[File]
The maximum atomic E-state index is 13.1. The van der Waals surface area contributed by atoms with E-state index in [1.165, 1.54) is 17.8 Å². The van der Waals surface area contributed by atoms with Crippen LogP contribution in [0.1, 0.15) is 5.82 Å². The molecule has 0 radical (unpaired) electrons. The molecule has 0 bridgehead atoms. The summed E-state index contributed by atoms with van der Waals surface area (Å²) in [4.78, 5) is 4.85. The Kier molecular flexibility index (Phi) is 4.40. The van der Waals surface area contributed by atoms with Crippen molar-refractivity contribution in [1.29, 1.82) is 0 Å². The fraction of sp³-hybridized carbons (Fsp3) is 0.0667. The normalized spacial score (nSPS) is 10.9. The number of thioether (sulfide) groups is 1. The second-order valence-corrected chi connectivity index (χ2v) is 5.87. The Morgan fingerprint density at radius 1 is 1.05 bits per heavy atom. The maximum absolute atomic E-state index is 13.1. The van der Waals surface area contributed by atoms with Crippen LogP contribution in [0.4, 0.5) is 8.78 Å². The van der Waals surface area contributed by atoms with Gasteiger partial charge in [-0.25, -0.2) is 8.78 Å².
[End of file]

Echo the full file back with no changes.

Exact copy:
The maximum atomic E-state index is 13.1. The van der Waals surface area contributed by atoms with E-state index in [1.165, 1.54) is 17.8 Å². The van der Waals surface area contributed by atoms with Crippen LogP contribution in [0.1, 0.15) is 5.82 Å². The molecule has 0 radical (unpaired) electrons. The molecule has 0 bridgehead atoms. The summed E-state index contributed by atoms with van der Waals surface area (Å²) in [4.78, 5) is 4.85. The Kier molecular flexibility index (Phi) is 4.40. The van der Waals surface area contributed by atoms with Crippen molar-refractivity contribution in [1.29, 1.82) is 0 Å². The fraction of sp³-hybridized carbons (Fsp3) is 0.0667. The normalized spacial score (nSPS) is 10.9. The number of thioether (sulfide) groups is 1. The second-order valence-corrected chi connectivity index (χ2v) is 5.87. The Morgan fingerprint density at radius 1 is 1.05 bits per heavy atom. The maximum absolute atomic E-state index is 13.1. The van der Waals surface area contributed by atoms with Crippen LogP contribution in [0.4, 0.5) is 8.78 Å². The van der Waals surface area contributed by atoms with Gasteiger partial charge in [-0.25, -0.2) is 8.78 Å².